Flu Cure Could Be On The Horizon

U-M publishes study on universal vaccine.

June 03, 2019 - 12:28 pm

(WWJ) We could be one step closer to combating the flu -- for good. 

An international team of researchers from the University of Michigan and other medical institutions say they're close to developing a universal flu vaccine that protects against all forms of the disease. 

The idea is to literally flip the current vaccine on its tail.

Right now, the shot targets the ever-changing head of the virus, which means sometimes it's effective against the strain that has infected the body. And sometimes it's not. 

The universal vaccine in development right now targets the stem of the virus... which changes less often, for a treatment that could conceivably prevent all forms of the illness.

"A universal flu vaccine that could prevent a potential influenza pandemic has been a holy grail for epidemiologists around the world ever since the first flu vaccines were developed in 1938," U-M wrote in a press release.

Part of the breakthrough is happening through quick action and reaction. Experimental testing of flu viruses in humans can be controversial as it requires healthy people to be infected, U-M researchers noted. So, for this testing, study researchers looked at infected households. When someone gets the flu, researchers take immediate blood samples for the rest of the household. That allows them to look at the same virus antibodies in sick and healthy people concurrently.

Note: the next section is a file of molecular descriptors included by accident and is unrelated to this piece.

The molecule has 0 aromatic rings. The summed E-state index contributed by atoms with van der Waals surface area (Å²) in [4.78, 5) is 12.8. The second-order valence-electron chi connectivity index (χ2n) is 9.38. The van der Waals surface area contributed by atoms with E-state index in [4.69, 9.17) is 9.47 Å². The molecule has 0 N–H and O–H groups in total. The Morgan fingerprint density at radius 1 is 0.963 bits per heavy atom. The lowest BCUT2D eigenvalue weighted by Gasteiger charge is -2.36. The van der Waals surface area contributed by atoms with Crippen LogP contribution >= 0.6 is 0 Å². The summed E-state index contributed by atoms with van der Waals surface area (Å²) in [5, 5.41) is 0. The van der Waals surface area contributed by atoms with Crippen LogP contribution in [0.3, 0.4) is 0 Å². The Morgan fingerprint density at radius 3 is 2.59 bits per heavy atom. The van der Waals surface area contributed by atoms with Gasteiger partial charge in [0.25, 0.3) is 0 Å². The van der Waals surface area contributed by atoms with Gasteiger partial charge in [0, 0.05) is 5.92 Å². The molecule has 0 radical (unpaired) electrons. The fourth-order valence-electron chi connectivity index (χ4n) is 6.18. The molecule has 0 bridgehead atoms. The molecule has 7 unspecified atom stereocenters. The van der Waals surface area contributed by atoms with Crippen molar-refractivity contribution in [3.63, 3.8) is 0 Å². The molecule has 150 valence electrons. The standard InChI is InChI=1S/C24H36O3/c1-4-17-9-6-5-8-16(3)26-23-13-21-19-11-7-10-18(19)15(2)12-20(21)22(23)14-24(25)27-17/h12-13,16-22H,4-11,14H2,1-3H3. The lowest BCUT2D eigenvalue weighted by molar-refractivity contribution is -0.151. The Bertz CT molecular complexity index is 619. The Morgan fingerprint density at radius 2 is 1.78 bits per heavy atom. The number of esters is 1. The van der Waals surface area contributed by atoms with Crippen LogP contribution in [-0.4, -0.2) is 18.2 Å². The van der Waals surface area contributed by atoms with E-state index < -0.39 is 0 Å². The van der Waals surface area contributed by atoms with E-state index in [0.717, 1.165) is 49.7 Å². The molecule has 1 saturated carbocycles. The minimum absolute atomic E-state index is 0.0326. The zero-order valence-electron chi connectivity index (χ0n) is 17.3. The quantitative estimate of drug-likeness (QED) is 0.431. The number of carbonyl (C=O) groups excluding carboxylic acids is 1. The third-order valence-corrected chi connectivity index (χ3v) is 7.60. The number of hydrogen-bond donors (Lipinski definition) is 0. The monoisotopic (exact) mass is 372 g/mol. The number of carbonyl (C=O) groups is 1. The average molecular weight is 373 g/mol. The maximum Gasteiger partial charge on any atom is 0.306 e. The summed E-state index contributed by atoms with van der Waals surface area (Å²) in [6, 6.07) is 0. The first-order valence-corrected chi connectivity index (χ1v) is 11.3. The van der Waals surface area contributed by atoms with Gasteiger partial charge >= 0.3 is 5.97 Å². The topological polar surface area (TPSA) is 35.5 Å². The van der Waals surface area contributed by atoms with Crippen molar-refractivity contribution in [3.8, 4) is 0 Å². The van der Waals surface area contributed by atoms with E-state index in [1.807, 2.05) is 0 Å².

“Once someone in the house has been diagnosed, we go into the household very rapidly and then we followed them for two weeks to see who gets the flu,” said Aubree Gordon, a professor of epidemiology at U-M’s School of Public Health. “That way, we can get a blood sample and measure antibody levels pre-exposure and then see if they get infected (and if) they get sick.”

The sooner a universal vaccine is developed, the more lives that could be saved.

In its latest estimates on flu impact, the Centers for Disease Control said the disease has sickened from 36 million to 41.3 million people in 2019, of whom 16.7 million to 19.4 million sought medical care. In addition, the disease has hospitalized 502,000 to 610,000 patients and killed 34,400 to 57,300 people. At one point last year, the flu was killing 4,000 Americans a week. 

So, how far along is a universal vaccine?

Far enough along that it has been tested in animals, but not yet humans.